Regina José Galindo
Mechanisms of Power
Frankfurter Kunstverein, Germany
In Mechanisms of Power, the Frankfurter Kunstverein presented two monographic exhibitions of Guatemalan Regina José Galindo and Italian Arcangelo Sassolino. This show was the first anthological of both artists in a German institution.
Depending on different subject matters and marked by distinct practices, both artists’ approaches share the exploration of the limitations of art and question art’s role in our society. They refuse to be reduced to a merely symbolic realm and confront their conceptual ideas with social or material realities. While the effects of physical violence and power relations on the body, both the individual and the collective, are a central issue of Galindo’s uncompromising performances.
Starting material of the works by Regina José Galindo is her own body, which she utilises critically and politically. In her performances, which are documented in photographs and videos, she exposes herself to extreme physical and mental situations. The viewer can sense fear, pain and agony, which call upon a sensation of powerlessness. During her early years of artistic production, Regina José Galindo mainly dealt with the socio-political context of her home country Guatemala, that is shaped by a long-lasting civil war and ensuing political instability. Subsequently, Galindo’s works investigate the universal and ethical repercussions of social injustice, discrimination or shortcomings evoked by different power relations. With explicit images, she addresses existential border-line experiences like violence and power, life and death as well as loss and grief. Galindo’s politically motivated art focuses on the fight for women, who became victims of brutal crimes starting with the violent phase of the civil war in Guatemala. By using her body as a metaphorical substitute for those women’s bodies, the effects of political violence through power structures become tangible.
The exhibition displays both current artworks and a significant selection of oeuvres realised in the last fifteen years. Also, Regina José Galindo acted A State Secret (Secreto de Estado) a performance specifically conceived for Frankfurter Kunstverein.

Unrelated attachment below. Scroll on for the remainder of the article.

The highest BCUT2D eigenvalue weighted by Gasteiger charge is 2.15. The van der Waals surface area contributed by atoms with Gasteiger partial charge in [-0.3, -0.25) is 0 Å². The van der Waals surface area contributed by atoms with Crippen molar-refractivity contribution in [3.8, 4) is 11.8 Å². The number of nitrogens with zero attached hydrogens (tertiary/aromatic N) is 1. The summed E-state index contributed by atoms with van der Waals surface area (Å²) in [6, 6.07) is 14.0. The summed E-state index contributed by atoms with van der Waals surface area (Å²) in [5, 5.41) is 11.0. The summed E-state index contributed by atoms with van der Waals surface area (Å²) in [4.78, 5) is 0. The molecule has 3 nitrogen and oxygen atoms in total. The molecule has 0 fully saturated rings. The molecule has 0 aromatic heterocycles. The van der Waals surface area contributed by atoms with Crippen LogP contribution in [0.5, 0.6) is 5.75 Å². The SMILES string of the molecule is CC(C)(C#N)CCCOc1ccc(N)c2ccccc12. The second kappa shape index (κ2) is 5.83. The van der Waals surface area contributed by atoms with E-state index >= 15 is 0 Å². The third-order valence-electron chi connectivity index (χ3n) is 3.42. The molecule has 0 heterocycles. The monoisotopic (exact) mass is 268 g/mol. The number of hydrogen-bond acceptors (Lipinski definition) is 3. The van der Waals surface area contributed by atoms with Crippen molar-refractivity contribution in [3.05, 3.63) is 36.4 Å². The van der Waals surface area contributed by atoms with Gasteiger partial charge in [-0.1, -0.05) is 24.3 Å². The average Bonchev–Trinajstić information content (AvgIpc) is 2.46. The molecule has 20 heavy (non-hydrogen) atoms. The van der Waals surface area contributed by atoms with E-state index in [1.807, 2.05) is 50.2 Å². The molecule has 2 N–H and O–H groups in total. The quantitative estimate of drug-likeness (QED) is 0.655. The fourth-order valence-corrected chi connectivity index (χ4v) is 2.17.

PAC | Pavilion of Contemporary Art , Milan, Italy
In a crowded Pavilion of Contemporary Art during the Opening evening on 24th March, Regina José Galindo performed Exhalación (estoy viva) [Exhalation (I'm alive)], a new intense and poetic action, suspended between life and death.
The new performance was conceived for the exhibition Estoy viva, the first and most complete – exhibition of Regina José Galindo’s artworks ever done before. An entirely white room was specially constructed in the ground floor of the Pavilion in Milan. Inside, behind a closed door, Regina José Galindo lied naked, on a sort of tombstone. The temperature was low, as in a morgue. One person at a time had access to the artist. A mirror was given to each person: placing it close to Galindo’s nostrils, the visitors were able to carry away her breath clouding on the surface, the only sign that contradicted all the symptoms of apparent death.
Regina José Galindo (Guatemala City, 1974) is one of the most representative artists of the magmatic Latin American continent. She uses her body politically and critically, as a tool for reawakening the removed traumas, the torments of the memories, and the ruins of history.
She creates uncomfortable works, often brutal, where her tiny body, apparently fragile, is exposed to a series of public actions using the metaphorical space given by art to denounce the ethical implications of social and cultural injustices, discriminations of race and sex, and, more in general, all kinds of abuses stemming from power.
Galindo explores her body, turning it into a tool of symbolic recall of events that involve the collective body, the so-called “social body”.
Suspended between life and death, Galindo experiences fear, anguish and their consequences, taking in her own body the physical and psychological risk, up to almost intolerable situations. Her radical and dramatic actions always focus on surprisingly critical events and become a way to redefine, one more time, the feeble boundaries between art and life.
Estoy viva is divided into five sections, conceived as permeable categories interconnected: Politics, Woman, Violence, Organic and Death. Five macro thematic emergencies present an open view over the artistic experience of Regina José Galindo. An itinerary builds through short circuits and slippage, from the origins till today, where some of her best known and symbolic actions such as ¿Quién puede borrar las huellas? (Who can erase the traces?, 2003), Himenoplastia (2004), Mientras, ellos siguen libres (While they are still free, 2007) and Caparazon (Shell, 2010) are presented side by side with more recent works never seen before in Italy such as Marabunta and Joroba (Hump, 2011), Descensión (Descent, 2013) or La Verdad (The Truth, 2013).
The research of Regina José Galindo focused on subjects connected with violence, rights privation and individual freedom, involves both men and women of every continent. For this reason, the exhibition supported with a donation ticket Amnesty International, the independent, self-financed, non-governmental Organization that since 1961 defends human rights wherever they are violated.